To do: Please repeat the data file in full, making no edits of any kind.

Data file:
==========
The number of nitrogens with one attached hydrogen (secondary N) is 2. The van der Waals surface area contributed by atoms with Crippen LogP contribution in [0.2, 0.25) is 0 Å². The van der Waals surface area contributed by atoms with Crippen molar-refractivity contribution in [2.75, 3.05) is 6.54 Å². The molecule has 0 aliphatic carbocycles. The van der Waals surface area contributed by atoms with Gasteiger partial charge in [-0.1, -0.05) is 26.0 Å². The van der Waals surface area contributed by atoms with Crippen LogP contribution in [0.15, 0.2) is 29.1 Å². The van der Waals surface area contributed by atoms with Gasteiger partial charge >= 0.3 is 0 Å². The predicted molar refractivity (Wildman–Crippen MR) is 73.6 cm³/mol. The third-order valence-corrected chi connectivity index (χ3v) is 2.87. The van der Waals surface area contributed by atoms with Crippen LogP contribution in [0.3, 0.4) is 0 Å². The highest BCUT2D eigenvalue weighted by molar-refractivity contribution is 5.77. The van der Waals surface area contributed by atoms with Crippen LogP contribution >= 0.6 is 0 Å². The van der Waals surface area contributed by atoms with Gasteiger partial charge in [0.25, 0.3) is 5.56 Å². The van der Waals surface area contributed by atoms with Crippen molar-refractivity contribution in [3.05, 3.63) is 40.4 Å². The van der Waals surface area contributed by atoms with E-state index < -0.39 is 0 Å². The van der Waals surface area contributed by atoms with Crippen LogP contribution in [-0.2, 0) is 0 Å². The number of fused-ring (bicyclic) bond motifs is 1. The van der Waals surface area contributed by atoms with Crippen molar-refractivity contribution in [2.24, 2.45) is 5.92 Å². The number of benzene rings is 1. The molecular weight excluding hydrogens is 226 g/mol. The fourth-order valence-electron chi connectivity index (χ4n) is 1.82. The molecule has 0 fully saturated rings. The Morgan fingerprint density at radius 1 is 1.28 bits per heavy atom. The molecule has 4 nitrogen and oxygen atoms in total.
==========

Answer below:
The number of nitrogens with one attached hydrogen (secondary N) is 2. The van der Waals surface area contributed by atoms with Crippen LogP contribution in [0.2, 0.25) is 0 Å². The van der Waals surface area contributed by atoms with Crippen molar-refractivity contribution in [2.75, 3.05) is 6.54 Å². The molecule has 0 aliphatic carbocycles. The van der Waals surface area contributed by atoms with Gasteiger partial charge in [-0.1, -0.05) is 26.0 Å². The van der Waals surface area contributed by atoms with Crippen LogP contribution in [0.15, 0.2) is 29.1 Å². The van der Waals surface area contributed by atoms with Gasteiger partial charge >= 0.3 is 0 Å². The predicted molar refractivity (Wildman–Crippen MR) is 73.6 cm³/mol. The third-order valence-corrected chi connectivity index (χ3v) is 2.87. The van der Waals surface area contributed by atoms with Crippen LogP contribution in [0.3, 0.4) is 0 Å². The highest BCUT2D eigenvalue weighted by molar-refractivity contribution is 5.77. The van der Waals surface area contributed by atoms with Crippen LogP contribution >= 0.6 is 0 Å². The van der Waals surface area contributed by atoms with Gasteiger partial charge in [0.25, 0.3) is 5.56 Å². The van der Waals surface area contributed by atoms with Crippen molar-refractivity contribution in [3.05, 3.63) is 40.4 Å². The van der Waals surface area contributed by atoms with E-state index < -0.39 is 0 Å². The van der Waals surface area contributed by atoms with Crippen LogP contribution in [-0.2, 0) is 0 Å². The number of fused-ring (bicyclic) bond motifs is 1. The van der Waals surface area contributed by atoms with Crippen molar-refractivity contribution in [2.24, 2.45) is 5.92 Å². The number of benzene rings is 1. The molecular weight excluding hydrogens is 226 g/mol. The fourth-order valence-electron chi connectivity index (χ4n) is 1.82. The molecule has 0 fully saturated rings. The Morgan fingerprint density at radius 1 is 1.28 bits per heavy atom. The molecule has 4 nitrogen and oxygen atoms in total.